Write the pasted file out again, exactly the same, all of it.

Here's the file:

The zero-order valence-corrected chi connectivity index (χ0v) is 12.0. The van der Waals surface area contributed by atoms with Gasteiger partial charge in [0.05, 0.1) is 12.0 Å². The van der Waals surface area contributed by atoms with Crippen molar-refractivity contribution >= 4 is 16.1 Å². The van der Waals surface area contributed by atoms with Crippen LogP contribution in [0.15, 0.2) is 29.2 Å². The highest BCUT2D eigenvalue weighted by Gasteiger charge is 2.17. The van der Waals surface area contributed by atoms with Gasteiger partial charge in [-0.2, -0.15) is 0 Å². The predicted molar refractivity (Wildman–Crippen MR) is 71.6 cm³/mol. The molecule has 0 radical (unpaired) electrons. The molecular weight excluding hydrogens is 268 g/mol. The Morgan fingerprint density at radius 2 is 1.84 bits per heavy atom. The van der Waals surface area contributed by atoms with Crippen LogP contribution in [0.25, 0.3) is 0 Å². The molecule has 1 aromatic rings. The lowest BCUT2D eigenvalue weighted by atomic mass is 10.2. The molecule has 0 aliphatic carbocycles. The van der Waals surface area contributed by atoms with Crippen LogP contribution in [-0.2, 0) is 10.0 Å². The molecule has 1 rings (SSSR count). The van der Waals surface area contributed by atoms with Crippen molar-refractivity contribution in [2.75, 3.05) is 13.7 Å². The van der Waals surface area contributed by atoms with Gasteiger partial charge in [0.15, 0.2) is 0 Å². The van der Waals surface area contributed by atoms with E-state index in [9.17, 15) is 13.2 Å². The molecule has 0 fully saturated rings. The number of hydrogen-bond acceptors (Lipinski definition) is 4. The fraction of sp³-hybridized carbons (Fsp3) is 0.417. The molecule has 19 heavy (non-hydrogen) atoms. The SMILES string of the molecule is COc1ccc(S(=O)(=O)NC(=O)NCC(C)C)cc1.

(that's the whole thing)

The zero-order valence-corrected chi connectivity index (χ0v) is 12.0. The van der Waals surface area contributed by atoms with Gasteiger partial charge in [0.05, 0.1) is 12.0 Å². The van der Waals surface area contributed by atoms with Crippen molar-refractivity contribution >= 4 is 16.1 Å². The van der Waals surface area contributed by atoms with Crippen LogP contribution in [0.15, 0.2) is 29.2 Å². The highest BCUT2D eigenvalue weighted by Gasteiger charge is 2.17. The van der Waals surface area contributed by atoms with Gasteiger partial charge in [-0.2, -0.15) is 0 Å². The predicted molar refractivity (Wildman–Crippen MR) is 71.6 cm³/mol. The molecule has 0 radical (unpaired) electrons. The molecular weight excluding hydrogens is 268 g/mol. The Morgan fingerprint density at radius 2 is 1.84 bits per heavy atom. The van der Waals surface area contributed by atoms with Crippen LogP contribution in [0.25, 0.3) is 0 Å². The molecule has 1 aromatic rings. The lowest BCUT2D eigenvalue weighted by atomic mass is 10.2. The molecule has 0 aliphatic carbocycles. The van der Waals surface area contributed by atoms with Crippen LogP contribution in [-0.2, 0) is 10.0 Å². The molecule has 1 rings (SSSR count). The van der Waals surface area contributed by atoms with Crippen molar-refractivity contribution in [2.75, 3.05) is 13.7 Å². The van der Waals surface area contributed by atoms with Gasteiger partial charge in [0.15, 0.2) is 0 Å². The van der Waals surface area contributed by atoms with E-state index in [9.17, 15) is 13.2 Å². The molecule has 0 fully saturated rings. The number of hydrogen-bond acceptors (Lipinski definition) is 4. The fraction of sp³-hybridized carbons (Fsp3) is 0.417. The molecule has 19 heavy (non-hydrogen) atoms. The SMILES string of the molecule is COc1ccc(S(=O)(=O)NC(=O)NCC(C)C)cc1.